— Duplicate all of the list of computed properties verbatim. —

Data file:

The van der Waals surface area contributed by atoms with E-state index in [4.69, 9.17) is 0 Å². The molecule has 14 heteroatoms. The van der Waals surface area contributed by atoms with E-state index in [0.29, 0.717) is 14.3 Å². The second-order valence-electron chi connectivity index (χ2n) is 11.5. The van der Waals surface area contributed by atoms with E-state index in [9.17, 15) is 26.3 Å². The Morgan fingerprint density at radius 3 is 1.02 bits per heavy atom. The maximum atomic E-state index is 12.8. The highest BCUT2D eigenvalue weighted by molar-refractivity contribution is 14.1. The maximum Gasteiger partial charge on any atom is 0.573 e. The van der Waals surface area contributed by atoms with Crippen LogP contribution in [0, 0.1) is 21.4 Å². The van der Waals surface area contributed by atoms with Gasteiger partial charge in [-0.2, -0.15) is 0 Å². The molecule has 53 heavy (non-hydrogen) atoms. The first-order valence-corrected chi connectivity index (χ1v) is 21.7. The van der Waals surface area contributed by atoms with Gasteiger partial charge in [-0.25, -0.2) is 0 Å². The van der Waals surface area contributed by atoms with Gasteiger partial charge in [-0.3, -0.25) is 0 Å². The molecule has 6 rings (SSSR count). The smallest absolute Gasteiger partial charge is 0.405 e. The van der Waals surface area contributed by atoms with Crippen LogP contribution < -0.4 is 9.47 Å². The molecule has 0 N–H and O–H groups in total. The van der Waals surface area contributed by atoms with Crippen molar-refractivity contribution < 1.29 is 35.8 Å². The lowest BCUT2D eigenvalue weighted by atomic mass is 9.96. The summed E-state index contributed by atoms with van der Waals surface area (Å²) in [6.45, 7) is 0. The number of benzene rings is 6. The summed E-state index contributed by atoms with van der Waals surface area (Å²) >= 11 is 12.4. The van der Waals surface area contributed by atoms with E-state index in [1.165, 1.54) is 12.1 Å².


The van der Waals surface area contributed by atoms with E-state index in [4.69, 9.17) is 0 Å². The molecule has 14 heteroatoms. The van der Waals surface area contributed by atoms with E-state index in [0.29, 0.717) is 14.3 Å². The second-order valence-electron chi connectivity index (χ2n) is 11.5. The van der Waals surface area contributed by atoms with E-state index in [9.17, 15) is 26.3 Å². The Morgan fingerprint density at radius 3 is 1.02 bits per heavy atom. The maximum atomic E-state index is 12.8. The highest BCUT2D eigenvalue weighted by molar-refractivity contribution is 14.1. The maximum Gasteiger partial charge on any atom is 0.573 e. The van der Waals surface area contributed by atoms with Crippen LogP contribution in [0, 0.1) is 21.4 Å². The van der Waals surface area contributed by atoms with Gasteiger partial charge in [-0.2, -0.15) is 0 Å². The molecule has 53 heavy (non-hydrogen) atoms. The first-order valence-corrected chi connectivity index (χ1v) is 21.7. The van der Waals surface area contributed by atoms with Gasteiger partial charge in [-0.25, -0.2) is 0 Å². The van der Waals surface area contributed by atoms with Gasteiger partial charge in [-0.3, -0.25) is 0 Å². The molecule has 6 rings (SSSR count). The smallest absolute Gasteiger partial charge is 0.405 e. The van der Waals surface area contributed by atoms with Crippen LogP contribution < -0.4 is 9.47 Å². The molecule has 0 N–H and O–H groups in total. The van der Waals surface area contributed by atoms with Crippen molar-refractivity contribution < 1.29 is 35.8 Å². The lowest BCUT2D eigenvalue weighted by atomic mass is 9.96. The summed E-state index contributed by atoms with van der Waals surface area (Å²) in [6.45, 7) is 0. The number of benzene rings is 6. The summed E-state index contributed by atoms with van der Waals surface area (Å²) >= 11 is 12.4. The van der Waals surface area contributed by atoms with E-state index in [1.165, 1.54) is 12.1 Å².